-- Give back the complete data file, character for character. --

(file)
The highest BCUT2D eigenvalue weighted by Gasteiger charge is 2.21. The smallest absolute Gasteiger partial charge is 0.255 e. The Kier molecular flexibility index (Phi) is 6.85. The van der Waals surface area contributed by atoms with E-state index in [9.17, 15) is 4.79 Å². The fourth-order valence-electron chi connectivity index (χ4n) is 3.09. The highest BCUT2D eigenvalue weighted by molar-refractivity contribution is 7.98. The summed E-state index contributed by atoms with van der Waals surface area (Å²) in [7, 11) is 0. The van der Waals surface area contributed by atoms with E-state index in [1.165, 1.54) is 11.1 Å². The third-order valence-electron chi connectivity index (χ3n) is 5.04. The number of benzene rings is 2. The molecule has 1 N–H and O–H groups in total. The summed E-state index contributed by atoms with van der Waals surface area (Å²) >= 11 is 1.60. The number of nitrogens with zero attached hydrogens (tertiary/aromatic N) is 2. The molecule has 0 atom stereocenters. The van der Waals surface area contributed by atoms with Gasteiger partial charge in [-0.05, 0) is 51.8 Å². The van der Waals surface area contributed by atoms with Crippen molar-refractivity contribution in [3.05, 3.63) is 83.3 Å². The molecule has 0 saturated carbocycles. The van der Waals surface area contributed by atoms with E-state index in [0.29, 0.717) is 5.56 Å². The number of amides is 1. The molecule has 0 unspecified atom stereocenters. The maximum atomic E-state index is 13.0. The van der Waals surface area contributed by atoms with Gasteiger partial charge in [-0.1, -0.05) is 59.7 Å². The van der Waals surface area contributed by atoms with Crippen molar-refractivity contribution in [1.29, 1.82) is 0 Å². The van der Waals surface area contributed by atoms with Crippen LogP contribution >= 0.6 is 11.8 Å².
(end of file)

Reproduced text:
The highest BCUT2D eigenvalue weighted by Gasteiger charge is 2.21. The smallest absolute Gasteiger partial charge is 0.255 e. The Kier molecular flexibility index (Phi) is 6.85. The van der Waals surface area contributed by atoms with E-state index in [9.17, 15) is 4.79 Å². The fourth-order valence-electron chi connectivity index (χ4n) is 3.09. The highest BCUT2D eigenvalue weighted by molar-refractivity contribution is 7.98. The summed E-state index contributed by atoms with van der Waals surface area (Å²) in [7, 11) is 0. The van der Waals surface area contributed by atoms with E-state index in [1.165, 1.54) is 11.1 Å². The third-order valence-electron chi connectivity index (χ3n) is 5.04. The number of benzene rings is 2. The molecule has 1 N–H and O–H groups in total. The summed E-state index contributed by atoms with van der Waals surface area (Å²) >= 11 is 1.60. The number of nitrogens with zero attached hydrogens (tertiary/aromatic N) is 2. The molecule has 0 atom stereocenters. The van der Waals surface area contributed by atoms with Gasteiger partial charge in [-0.05, 0) is 51.8 Å². The van der Waals surface area contributed by atoms with Crippen molar-refractivity contribution in [3.05, 3.63) is 83.3 Å². The molecule has 0 saturated carbocycles. The van der Waals surface area contributed by atoms with E-state index in [0.29, 0.717) is 5.56 Å². The number of amides is 1. The molecule has 0 unspecified atom stereocenters. The maximum atomic E-state index is 13.0. The van der Waals surface area contributed by atoms with Gasteiger partial charge in [-0.1, -0.05) is 59.7 Å². The van der Waals surface area contributed by atoms with Crippen molar-refractivity contribution in [1.29, 1.82) is 0 Å². The van der Waals surface area contributed by atoms with Crippen LogP contribution >= 0.6 is 11.8 Å².